And he saith unto me,
Seal not up the words of the prophecy of this book;
for the time is at hand.
He that is unrighteous, let him do unrighteousness still:
and he that is filthy, let him be made filthy still:
and he that is righteous, let him do righteousness still:
and he that is holy, let him be made holy still.
Behold, I come quickly;
and my reward is with me,
to render to each man according as his work is.
(Revelation 22: 10-12, ASV)
Chapter 1 (Partial)
There’s a thought that always comes to mind whenever I read light novels: “The illustrations count for everything.”
With insufferable dialogue saturated with crappy moe clichés, a masturbatory power fantasy setting, characters ripped off various works by other talentless hacks, and boring prose even a middle schooler could read – no, even an elementary schooler could write – the illustrations quickly become the sole redeeming feature. They’re excruciating to read; the illustrations make them readable.
The basis for pleasure lies in the eye of the beholder. In other words, what you see is what you get.
It’s a lie when they say surface appearances count for ninety per cent. They count for everything, I tell you. One hundred and ten per cent.
I’m pretty sure I’m not the only one thinking that. Plenty of others must think so too.
The Ugly Duckling, an assigned reading in the integrated elective unit “The World of Hans Christian Andersen’s Fairytales”, is pretty much one of those stories. Basically, the story goes like this: “Life is on cruise mode when your appearance changes for the better; pretty much just means you won’t get skinned for a Chinese gourmet dish; those cheap foie gras bastards knew what they were doing!”
That is the message Hans Christian Andersen conveys through the story. Ugliness is a sin. Well, not that I really know if he meant that. But that was certainly the message I took away from Andersen’s work. I could feel the pathos in that tale as keenly as if it were my own. It made me wonder if I was Andersen. I was totally Andersen. So much so that I’d clutch my bayonets and say amen (1).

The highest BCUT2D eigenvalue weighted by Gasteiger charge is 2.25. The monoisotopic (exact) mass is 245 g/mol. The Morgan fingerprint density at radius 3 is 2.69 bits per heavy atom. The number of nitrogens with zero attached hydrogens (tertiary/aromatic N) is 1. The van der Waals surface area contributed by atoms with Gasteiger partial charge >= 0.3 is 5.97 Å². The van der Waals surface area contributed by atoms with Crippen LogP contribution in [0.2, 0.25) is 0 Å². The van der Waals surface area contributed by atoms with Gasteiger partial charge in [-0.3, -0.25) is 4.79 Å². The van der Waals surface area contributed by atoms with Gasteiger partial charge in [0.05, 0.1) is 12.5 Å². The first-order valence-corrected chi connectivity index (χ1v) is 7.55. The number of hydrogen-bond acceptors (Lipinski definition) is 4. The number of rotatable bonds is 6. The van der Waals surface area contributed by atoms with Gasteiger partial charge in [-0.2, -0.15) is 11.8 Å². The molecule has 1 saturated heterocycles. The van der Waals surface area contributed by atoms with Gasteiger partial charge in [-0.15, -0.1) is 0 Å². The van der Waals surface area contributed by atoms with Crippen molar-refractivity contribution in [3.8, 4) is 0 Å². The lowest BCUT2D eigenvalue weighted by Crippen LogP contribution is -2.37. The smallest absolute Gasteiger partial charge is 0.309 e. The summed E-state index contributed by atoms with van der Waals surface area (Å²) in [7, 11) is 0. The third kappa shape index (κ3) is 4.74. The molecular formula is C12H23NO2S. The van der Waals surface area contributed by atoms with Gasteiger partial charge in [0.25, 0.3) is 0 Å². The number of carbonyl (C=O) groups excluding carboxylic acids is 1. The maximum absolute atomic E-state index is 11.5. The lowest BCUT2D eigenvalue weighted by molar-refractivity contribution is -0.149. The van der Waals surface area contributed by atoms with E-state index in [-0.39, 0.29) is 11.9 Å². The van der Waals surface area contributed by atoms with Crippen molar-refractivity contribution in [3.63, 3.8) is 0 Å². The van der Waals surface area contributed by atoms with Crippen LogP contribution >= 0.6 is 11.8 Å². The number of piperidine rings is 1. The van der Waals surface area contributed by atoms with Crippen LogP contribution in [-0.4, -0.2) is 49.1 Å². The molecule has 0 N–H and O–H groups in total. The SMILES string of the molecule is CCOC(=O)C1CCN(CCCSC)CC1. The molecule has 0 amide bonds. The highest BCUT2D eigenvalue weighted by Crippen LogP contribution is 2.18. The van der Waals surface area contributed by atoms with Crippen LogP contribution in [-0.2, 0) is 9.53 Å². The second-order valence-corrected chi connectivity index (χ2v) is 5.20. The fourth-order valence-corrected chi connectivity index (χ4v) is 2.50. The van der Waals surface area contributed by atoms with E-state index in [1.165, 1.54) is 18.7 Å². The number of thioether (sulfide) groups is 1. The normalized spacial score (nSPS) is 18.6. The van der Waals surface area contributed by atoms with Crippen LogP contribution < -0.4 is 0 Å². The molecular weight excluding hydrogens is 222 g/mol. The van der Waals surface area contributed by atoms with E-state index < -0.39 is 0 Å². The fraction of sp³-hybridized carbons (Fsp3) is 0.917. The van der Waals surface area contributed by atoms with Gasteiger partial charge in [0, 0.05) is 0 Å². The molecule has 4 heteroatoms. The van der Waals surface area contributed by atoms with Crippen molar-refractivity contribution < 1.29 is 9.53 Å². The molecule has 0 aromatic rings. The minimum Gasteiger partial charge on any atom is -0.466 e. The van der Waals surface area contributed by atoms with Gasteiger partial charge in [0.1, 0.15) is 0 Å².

Maybe, just maybe, one could assume The Ugly Duckling is a story that gives hope to the unattractive.
But the truth is a different matter. Only an obnoxious Brothers Grimm fanatic could pull such a shallow reading out of nowhere (lol).
There is no hope in that tale. It is nothing more than a revenge fantasy against the destructive power of beauty, which denies the existence of ugliness. The duckling takes revenge by becoming even more beautiful than those that reject him. At no point does friendship or hard work come into it; victory comes entirely through pedigree. You don’t really see protagonists like that even in Shonen Jump these days.
For the sake of the argument, let’s say that fairytales are the foundation of human philosophy. The cold truth is that Andersen wrote a story in vague fear that the ugly will never be accepted for who they are.
So that’s what I wrote in my book report after the lecture.
Of course, I regret it now. Why didn’t I write something safer? Why didn’t I come up with some half-assed flattery that would make the teacher happy, just like the other students did?
(1) Alexander Anderson is a character from Hellsing who is known for crossing his bayonets with a bloodthirsty expression and yelling out “AMEN!”